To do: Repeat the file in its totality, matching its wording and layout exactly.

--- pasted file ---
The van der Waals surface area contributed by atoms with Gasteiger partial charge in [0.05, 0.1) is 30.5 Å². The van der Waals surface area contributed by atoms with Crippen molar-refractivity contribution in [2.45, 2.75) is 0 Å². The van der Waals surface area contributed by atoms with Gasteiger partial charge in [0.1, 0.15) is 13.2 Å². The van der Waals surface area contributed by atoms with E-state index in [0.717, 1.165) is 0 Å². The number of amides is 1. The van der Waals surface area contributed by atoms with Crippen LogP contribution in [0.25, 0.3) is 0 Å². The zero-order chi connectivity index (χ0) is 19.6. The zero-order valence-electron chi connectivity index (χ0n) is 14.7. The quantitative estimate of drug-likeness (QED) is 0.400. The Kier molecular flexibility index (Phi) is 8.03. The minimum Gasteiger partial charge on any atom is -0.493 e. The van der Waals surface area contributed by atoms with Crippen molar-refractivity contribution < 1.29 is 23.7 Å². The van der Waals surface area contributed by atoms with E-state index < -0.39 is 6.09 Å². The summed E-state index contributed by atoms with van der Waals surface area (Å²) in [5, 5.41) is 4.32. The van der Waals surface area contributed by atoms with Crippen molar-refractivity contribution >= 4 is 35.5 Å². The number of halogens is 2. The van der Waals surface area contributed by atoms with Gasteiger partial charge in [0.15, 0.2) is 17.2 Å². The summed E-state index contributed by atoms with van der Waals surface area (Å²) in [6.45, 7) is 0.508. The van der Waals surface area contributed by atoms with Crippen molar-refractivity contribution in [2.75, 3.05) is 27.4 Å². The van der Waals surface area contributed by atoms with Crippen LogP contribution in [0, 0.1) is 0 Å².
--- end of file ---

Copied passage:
The van der Waals surface area contributed by atoms with Gasteiger partial charge in [0.05, 0.1) is 30.5 Å². The van der Waals surface area contributed by atoms with Crippen molar-refractivity contribution in [2.45, 2.75) is 0 Å². The van der Waals surface area contributed by atoms with Gasteiger partial charge in [0.1, 0.15) is 13.2 Å². The van der Waals surface area contributed by atoms with E-state index in [0.717, 1.165) is 0 Å². The number of amides is 1. The van der Waals surface area contributed by atoms with Crippen LogP contribution in [0.25, 0.3) is 0 Å². The zero-order chi connectivity index (χ0) is 19.6. The zero-order valence-electron chi connectivity index (χ0n) is 14.7. The quantitative estimate of drug-likeness (QED) is 0.400. The Kier molecular flexibility index (Phi) is 8.03. The minimum Gasteiger partial charge on any atom is -0.493 e. The van der Waals surface area contributed by atoms with Crippen molar-refractivity contribution < 1.29 is 23.7 Å². The van der Waals surface area contributed by atoms with E-state index < -0.39 is 6.09 Å². The summed E-state index contributed by atoms with van der Waals surface area (Å²) in [5, 5.41) is 4.32. The van der Waals surface area contributed by atoms with Crippen molar-refractivity contribution >= 4 is 35.5 Å². The number of halogens is 2. The van der Waals surface area contributed by atoms with Gasteiger partial charge in [0.15, 0.2) is 17.2 Å². The summed E-state index contributed by atoms with van der Waals surface area (Å²) in [6.45, 7) is 0.508. The van der Waals surface area contributed by atoms with Crippen molar-refractivity contribution in [2.75, 3.05) is 27.4 Å². The van der Waals surface area contributed by atoms with Crippen LogP contribution in [0, 0.1) is 0 Å².